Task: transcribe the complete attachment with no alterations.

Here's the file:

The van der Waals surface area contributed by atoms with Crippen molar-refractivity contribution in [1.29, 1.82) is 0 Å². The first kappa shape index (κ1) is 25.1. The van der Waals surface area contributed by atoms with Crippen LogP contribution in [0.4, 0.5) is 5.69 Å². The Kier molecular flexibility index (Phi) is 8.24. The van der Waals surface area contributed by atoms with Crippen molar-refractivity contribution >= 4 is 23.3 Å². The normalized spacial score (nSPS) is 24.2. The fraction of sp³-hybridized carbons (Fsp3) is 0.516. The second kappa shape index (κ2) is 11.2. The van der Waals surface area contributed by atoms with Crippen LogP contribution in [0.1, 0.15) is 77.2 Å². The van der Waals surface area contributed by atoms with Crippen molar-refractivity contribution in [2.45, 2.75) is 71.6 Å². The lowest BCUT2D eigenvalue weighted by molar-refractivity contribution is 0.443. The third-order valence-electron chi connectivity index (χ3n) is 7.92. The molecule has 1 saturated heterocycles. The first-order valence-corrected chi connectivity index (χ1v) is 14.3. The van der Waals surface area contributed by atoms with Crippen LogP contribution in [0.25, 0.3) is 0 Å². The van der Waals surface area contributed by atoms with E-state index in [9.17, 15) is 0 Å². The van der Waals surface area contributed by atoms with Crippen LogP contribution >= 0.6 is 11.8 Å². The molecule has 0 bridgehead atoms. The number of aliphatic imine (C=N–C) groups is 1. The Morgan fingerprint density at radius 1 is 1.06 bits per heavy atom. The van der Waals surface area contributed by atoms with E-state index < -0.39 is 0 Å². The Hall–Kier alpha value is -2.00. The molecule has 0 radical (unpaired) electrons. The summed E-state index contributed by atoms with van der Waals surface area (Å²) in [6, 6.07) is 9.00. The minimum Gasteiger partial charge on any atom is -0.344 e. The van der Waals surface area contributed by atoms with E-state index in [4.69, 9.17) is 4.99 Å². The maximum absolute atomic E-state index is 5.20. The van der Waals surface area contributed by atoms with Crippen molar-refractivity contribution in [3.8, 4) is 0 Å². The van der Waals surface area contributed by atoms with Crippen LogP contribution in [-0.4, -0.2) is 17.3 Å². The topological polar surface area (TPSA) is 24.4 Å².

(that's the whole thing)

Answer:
The van der Waals surface area contributed by atoms with Crippen molar-refractivity contribution in [1.29, 1.82) is 0 Å². The first kappa shape index (κ1) is 25.1. The van der Waals surface area contributed by atoms with Crippen LogP contribution in [0.4, 0.5) is 5.69 Å². The Kier molecular flexibility index (Phi) is 8.24. The van der Waals surface area contributed by atoms with Crippen molar-refractivity contribution >= 4 is 23.3 Å². The normalized spacial score (nSPS) is 24.2. The fraction of sp³-hybridized carbons (Fsp3) is 0.516. The second kappa shape index (κ2) is 11.2. The van der Waals surface area contributed by atoms with Crippen LogP contribution in [0.1, 0.15) is 77.2 Å². The van der Waals surface area contributed by atoms with Crippen molar-refractivity contribution in [2.45, 2.75) is 71.6 Å². The lowest BCUT2D eigenvalue weighted by molar-refractivity contribution is 0.443. The third-order valence-electron chi connectivity index (χ3n) is 7.92. The molecule has 1 saturated heterocycles. The first-order valence-corrected chi connectivity index (χ1v) is 14.3. The van der Waals surface area contributed by atoms with Crippen LogP contribution in [0.25, 0.3) is 0 Å². The van der Waals surface area contributed by atoms with E-state index in [9.17, 15) is 0 Å². The van der Waals surface area contributed by atoms with Crippen LogP contribution >= 0.6 is 11.8 Å². The molecule has 0 bridgehead atoms. The number of aliphatic imine (C=N–C) groups is 1. The Morgan fingerprint density at radius 1 is 1.06 bits per heavy atom. The van der Waals surface area contributed by atoms with E-state index < -0.39 is 0 Å². The Hall–Kier alpha value is -2.00. The molecule has 0 radical (unpaired) electrons. The summed E-state index contributed by atoms with van der Waals surface area (Å²) in [6, 6.07) is 9.00. The minimum Gasteiger partial charge on any atom is -0.344 e. The van der Waals surface area contributed by atoms with E-state index in [4.69, 9.17) is 4.99 Å². The maximum absolute atomic E-state index is 5.20. The van der Waals surface area contributed by atoms with Crippen molar-refractivity contribution in [3.8, 4) is 0 Å². The van der Waals surface area contributed by atoms with Crippen LogP contribution in [-0.4, -0.2) is 17.3 Å². The topological polar surface area (TPSA) is 24.4 Å².